I have a handful of N "things" for which I have a NxN symmetric correlation matrix. The correlations are a based on a custom scheme for quantifying similarity between complex things, with a value range 0% to 100%, though the values for the N things are all high (95.4%-97.4%). I want to visualize the similarities and differences using force directed graph visualization [1].

I was going to use 1 minus the correlations as a distance metric. Is this an appropriate for correlations, particularly when values are all high?

Googling hasn't been my friend when searching for the intersection between correlation matrices and graph visualization. My thought is that 1 minus the correlation plots the N things with distances somewhat proportional to their very small differences. An alternative might be to use the reciprocal of the correlation as the distance, but since the values are close to one, the Taylor expansion would show such a distance would be similar to 1 minus the correlation. The two schemes would differ much more for near-zero correlations, where the reciprocal would yield a distance approaching infinity (not practical for graph visualization). I can tweak the 1 minus distance scheme by raising to various powers, greater or less than 1 depending on whether I want to emphasize the small distances or the great distances.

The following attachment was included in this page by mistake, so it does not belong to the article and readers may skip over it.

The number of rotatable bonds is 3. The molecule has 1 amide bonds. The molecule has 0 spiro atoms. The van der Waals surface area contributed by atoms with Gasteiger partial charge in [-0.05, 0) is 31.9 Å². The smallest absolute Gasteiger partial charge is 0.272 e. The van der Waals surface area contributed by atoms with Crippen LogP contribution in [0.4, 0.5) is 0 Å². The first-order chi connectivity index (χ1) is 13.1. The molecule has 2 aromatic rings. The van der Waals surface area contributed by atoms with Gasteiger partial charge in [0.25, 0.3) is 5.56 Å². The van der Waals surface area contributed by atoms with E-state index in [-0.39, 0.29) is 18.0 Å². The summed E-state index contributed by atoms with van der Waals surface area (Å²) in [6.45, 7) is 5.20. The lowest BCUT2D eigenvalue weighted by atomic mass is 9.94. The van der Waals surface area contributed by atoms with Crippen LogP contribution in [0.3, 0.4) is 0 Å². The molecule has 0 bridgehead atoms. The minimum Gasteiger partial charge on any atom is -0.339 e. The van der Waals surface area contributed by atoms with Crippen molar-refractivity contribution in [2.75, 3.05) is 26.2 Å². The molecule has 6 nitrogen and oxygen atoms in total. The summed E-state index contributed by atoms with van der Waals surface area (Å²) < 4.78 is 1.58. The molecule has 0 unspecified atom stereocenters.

[1] I would be using Matlab's layout tool, which uses Fruchterman & Reingold's "Graph Drawing by Force-directed Placement." Software — Practice & Experience. Vol. 21 (11), 1991, pp. 1129–1164.

  • $\begingroup$ what you propose is a distance metric, so try it $\endgroup$
    – Nikos M.
    Commented Mar 21, 2021 at 10:54
  • $\begingroup$ I've used it years before, though with a correlation metric. I know that a graph will be drawn, but I was more wondering whether the definition of the distance metric makes sense. Is there a reason why one might want to use a different definition of distance? Is there some intuitive motivation for choosing a power for the nonlinear tweaking? Right now, it seems like anything goes. $\endgroup$ Commented Mar 21, 2021 at 16:05

1 Answer 1


What I have found is that it is not worth sweating the nuances of how distances are represented because they only partially determine the layout. Other factors are geared to generating a pleasing layout so that analysts can recognize gross patterns based on the absence presence of interconnections rather than purely based on distance.


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